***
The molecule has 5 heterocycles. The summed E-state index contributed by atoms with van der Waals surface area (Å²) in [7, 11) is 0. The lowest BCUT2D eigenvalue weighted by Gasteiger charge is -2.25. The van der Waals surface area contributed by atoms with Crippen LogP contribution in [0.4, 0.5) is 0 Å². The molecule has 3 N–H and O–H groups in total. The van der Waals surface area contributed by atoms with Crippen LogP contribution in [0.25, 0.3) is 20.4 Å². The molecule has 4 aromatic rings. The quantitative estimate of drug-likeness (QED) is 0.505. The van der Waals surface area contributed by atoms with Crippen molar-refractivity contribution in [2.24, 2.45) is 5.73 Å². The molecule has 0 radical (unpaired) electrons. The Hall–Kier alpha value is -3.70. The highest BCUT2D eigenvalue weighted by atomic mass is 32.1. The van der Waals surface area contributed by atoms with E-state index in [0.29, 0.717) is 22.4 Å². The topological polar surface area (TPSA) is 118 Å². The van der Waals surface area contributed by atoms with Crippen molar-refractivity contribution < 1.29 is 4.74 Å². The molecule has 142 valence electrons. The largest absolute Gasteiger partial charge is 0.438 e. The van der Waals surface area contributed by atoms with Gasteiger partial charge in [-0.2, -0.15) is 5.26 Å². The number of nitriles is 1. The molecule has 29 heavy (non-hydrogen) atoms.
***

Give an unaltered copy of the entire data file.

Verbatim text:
The molecule has 5 heterocycles. The summed E-state index contributed by atoms with van der Waals surface area (Å²) in [7, 11) is 0. The lowest BCUT2D eigenvalue weighted by Gasteiger charge is -2.25. The van der Waals surface area contributed by atoms with Crippen LogP contribution in [0.4, 0.5) is 0 Å². The molecule has 3 N–H and O–H groups in total. The van der Waals surface area contributed by atoms with Crippen LogP contribution in [0.25, 0.3) is 20.4 Å². The molecule has 4 aromatic rings. The quantitative estimate of drug-likeness (QED) is 0.505. The van der Waals surface area contributed by atoms with Crippen molar-refractivity contribution in [2.24, 2.45) is 5.73 Å². The molecule has 0 radical (unpaired) electrons. The Hall–Kier alpha value is -3.70. The highest BCUT2D eigenvalue weighted by atomic mass is 32.1. The van der Waals surface area contributed by atoms with E-state index in [0.29, 0.717) is 22.4 Å². The topological polar surface area (TPSA) is 118 Å². The van der Waals surface area contributed by atoms with Crippen molar-refractivity contribution < 1.29 is 4.74 Å². The molecule has 142 valence electrons. The largest absolute Gasteiger partial charge is 0.438 e. The van der Waals surface area contributed by atoms with Gasteiger partial charge in [-0.2, -0.15) is 5.26 Å². The number of nitriles is 1. The molecule has 29 heavy (non-hydrogen) atoms.